Creating DIY Interactive Exhibits

Dick van Dijk, Waag Society, The Netherlands, Daniela Petrelli, Sheffield Hallam University, UK, Luigina Ciolfi, Sheffield Hallam University, UK

Emotion, affect, and sensation are essential parts of our experience of heritage, but often information overload overrules the material qualities of an object, and formalized content presentation is valued over personal experience, in ways that may inhibit and even preclude affective responses. There is however an opportunity for interaction design to take advantage of visitors’ embodied experience with cultural heritage and to integrate technology into it, instead of creating a parallel and detached digital experience. Coincidentally, the current trend of Do It Yourself (DIY) technologies and FabLabs provides an opportunity to address this gap and will allow curators to explore interactions with tangible technologies more easily themselves.

The meSch project aims to empower curators, artists and designers to create exhibits that bring materiality and physical interaction to the forefront of visitors’ experience. Though many curators welcome this ability to create and integrate interactive exhibits into the design of exhibitions, for the majority there is a significant knowledge gap, both on the technological as on the dramaturgical side – and the tools required to create interactive exhibits have been out of reach.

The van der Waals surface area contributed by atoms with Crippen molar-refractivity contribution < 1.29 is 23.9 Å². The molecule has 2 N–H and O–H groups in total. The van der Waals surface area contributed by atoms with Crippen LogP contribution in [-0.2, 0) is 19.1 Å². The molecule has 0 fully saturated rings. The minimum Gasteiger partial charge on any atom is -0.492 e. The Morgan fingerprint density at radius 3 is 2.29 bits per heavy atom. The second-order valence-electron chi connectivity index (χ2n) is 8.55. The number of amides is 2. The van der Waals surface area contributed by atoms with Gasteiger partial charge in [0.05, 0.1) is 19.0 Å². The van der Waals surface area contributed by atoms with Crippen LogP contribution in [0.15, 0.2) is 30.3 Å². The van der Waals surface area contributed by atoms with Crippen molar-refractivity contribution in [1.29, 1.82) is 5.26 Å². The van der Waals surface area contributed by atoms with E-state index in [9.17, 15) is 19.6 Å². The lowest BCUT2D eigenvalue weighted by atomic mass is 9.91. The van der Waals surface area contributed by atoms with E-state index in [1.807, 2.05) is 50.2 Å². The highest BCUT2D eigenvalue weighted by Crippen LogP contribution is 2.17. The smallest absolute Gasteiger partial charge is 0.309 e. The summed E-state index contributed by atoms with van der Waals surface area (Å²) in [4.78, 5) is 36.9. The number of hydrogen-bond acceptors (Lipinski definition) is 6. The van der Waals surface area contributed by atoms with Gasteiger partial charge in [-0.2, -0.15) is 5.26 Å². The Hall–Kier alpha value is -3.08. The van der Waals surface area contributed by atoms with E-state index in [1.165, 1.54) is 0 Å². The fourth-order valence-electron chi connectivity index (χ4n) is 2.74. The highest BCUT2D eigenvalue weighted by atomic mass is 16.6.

Through a design-led approach, the meSch project aims to create – in collaboration with museums – a simple hardware and software platform that allows curators to conceive, design, make, alter and maintain interactive tangible devices themselves. Our vision is of a cultural space with smart objects, each with their own digital content embedded therein, which will be revealed if and when conditions are right, e.g. when visitors have reached the proper time in the storyline, or a group is acting in a certain way, or another object is close by. The proposed workshop is an exploration of DIY and DIWO (Do It With Others) interactive exhibits and smart replicas, based on the preliminary results of the project and aims to shed new light on the opportunities presented through the advance of DIY technologies.

The workshop brings museum experts and creative professionals together in a hands-on design session, assisted by a team of (interaction) designers and researchers. The workshop will challenge the participants to quickly explore new ideas and to make a tangible representation of their ideas. The workshop consists of two parts: introduction to the work-in-progress of the meSch partners and DIY (paper) prototyping. During the prototyping part of the workshop  participants are divided in small groups with people from different backgrounds.

The duration of the workshop is a half day. In the process of making (paper) prototypes the participants will actively exchange and elaborate ideas and concepts and use simple electronics and sensors. Our experience with design workshops is such that we are able to explore the values, practical experience, insights, and aspirations of the assembled parties, which in turn will allow the meSch consortium to further steer its project’s deliverables towards an open and accessible toolkit for curators in a way that curators find useful and relevant to their professional practice.

Workshopleaders: Waag Society; University of Limerick; Sheffield Hallam University; University of Stuttgart

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